Fit for purpose

31st Aug 2017

In the latest issue of Customer Focus, we spoke with Tom Wormald, MD of Deliberata. As the sister organisation to The Institute of Customer Service, Deliberata works with businesses to help them design customer service experiences that improve performance and save money.

Wormald says that, for many businesses, a better approach to personalisation is key. Here are some of our top takeaways from his comments. 

Avoid unhelpful segmentation
“What I’m increasingly seeing is that, while there can often be a form of segmentation that can be applied, I don’t think it stacks up in reality,” says Wormald. “When you try to impose segmentation, you just end up cutting people up into groups.”

The ambition of Deliberata is to look beyond all this; to bring back the notion of seeing a customer for what they actually want, rather than the type of person they might (or might not) be. “I think sometimes we forget that customers are trying to achieve something,” he says.

Focus on outcomes
“What we need to do is acknowledge that the reason why people make decisions is complex and dependent on the situation – we need to know what they want to achieve,” continues Wormald.

For example, he argues that there are probably 150 different reasons why people buy a pair of shoes. What he says brands need to do is narrow this long list down to around 50, and then – perhaps controversially – the brand needs to decide which of these it actually stands for, and which of them it doesn’t. “This will help companies focus on what outcomes customers want to achieve,” he says.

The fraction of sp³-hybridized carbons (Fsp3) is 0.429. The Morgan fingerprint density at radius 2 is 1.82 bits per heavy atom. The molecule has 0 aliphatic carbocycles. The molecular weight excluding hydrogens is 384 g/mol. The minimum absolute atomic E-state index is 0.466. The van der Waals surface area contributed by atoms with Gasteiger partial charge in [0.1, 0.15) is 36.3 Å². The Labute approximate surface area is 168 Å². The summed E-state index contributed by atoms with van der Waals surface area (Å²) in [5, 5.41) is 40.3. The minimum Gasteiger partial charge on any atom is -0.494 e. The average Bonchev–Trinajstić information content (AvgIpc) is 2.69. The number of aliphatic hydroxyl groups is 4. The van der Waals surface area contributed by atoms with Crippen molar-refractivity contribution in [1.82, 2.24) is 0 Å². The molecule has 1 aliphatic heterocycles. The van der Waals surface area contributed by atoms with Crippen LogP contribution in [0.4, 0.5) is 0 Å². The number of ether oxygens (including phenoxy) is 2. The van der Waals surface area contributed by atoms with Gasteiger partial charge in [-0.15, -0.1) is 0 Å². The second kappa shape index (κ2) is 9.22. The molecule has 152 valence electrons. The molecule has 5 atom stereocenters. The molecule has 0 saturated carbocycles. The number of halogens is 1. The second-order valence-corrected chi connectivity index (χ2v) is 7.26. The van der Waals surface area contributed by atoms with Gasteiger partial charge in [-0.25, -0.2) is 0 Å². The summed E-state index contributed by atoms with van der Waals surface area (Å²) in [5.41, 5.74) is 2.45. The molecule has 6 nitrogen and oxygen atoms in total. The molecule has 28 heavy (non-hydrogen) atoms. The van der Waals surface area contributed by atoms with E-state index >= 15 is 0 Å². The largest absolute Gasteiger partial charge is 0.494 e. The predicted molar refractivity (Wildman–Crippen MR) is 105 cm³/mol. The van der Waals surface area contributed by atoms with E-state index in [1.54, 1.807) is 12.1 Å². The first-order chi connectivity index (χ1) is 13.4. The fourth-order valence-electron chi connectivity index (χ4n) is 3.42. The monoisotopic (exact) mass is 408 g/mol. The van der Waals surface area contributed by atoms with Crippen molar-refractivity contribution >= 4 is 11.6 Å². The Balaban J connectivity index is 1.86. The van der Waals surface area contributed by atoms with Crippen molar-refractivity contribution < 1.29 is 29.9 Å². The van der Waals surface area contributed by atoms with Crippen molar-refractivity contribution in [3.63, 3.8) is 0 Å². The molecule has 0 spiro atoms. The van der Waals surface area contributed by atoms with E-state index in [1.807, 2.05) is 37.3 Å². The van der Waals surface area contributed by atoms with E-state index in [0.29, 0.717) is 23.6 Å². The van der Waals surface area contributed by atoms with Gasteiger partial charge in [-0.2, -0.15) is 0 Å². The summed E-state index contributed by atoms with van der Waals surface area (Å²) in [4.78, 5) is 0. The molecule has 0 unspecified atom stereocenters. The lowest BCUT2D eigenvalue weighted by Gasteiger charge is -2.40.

Use the data available now
The good news is that Wormald believes many organisations actually have a lot of the data they need to use to start thinking about customers in this way.

“Say you’ve got two people living on a housing association estate,” he explains. “The fence between their houses has blown down. Person A might be worried about their prize roses and so wants it fixed straight away. Person B might also want it fixed immediately, but they might be worried about security, because they’ve got kids. That’s the two different reasons people have about the same required outcome – in this case, a new fence. The point is, the person they call at the housing association probably knows one of them is a family, and so it shouldn’t be such a leap of the imagination for them to assess why a resolution is needed.

“So, as well as good data, what we really need is empowerment for the agent, so that they can deliver an intuitive service that meets their customers’ needs – or wants.”

Ask the right questions
“Ultimately, what I want to do with Deliberata is help organisations see the things they didn’t know they needed to ask customers,” he concludes. “This allows them to see themselves and their markets as the customer sees them and takes much of the uncertainty and risk out of decisions over where to invest or where to cut costs on big questions like personalisation. Understand where customers feel under-served and you know where investing in new kinds of services will deliver a positive return. Or, on the flip side, know where customers feel over-served and you know where you can safely automate processes, achieving efficiency without taking away things customers care about. It’s about the win-win situation.”

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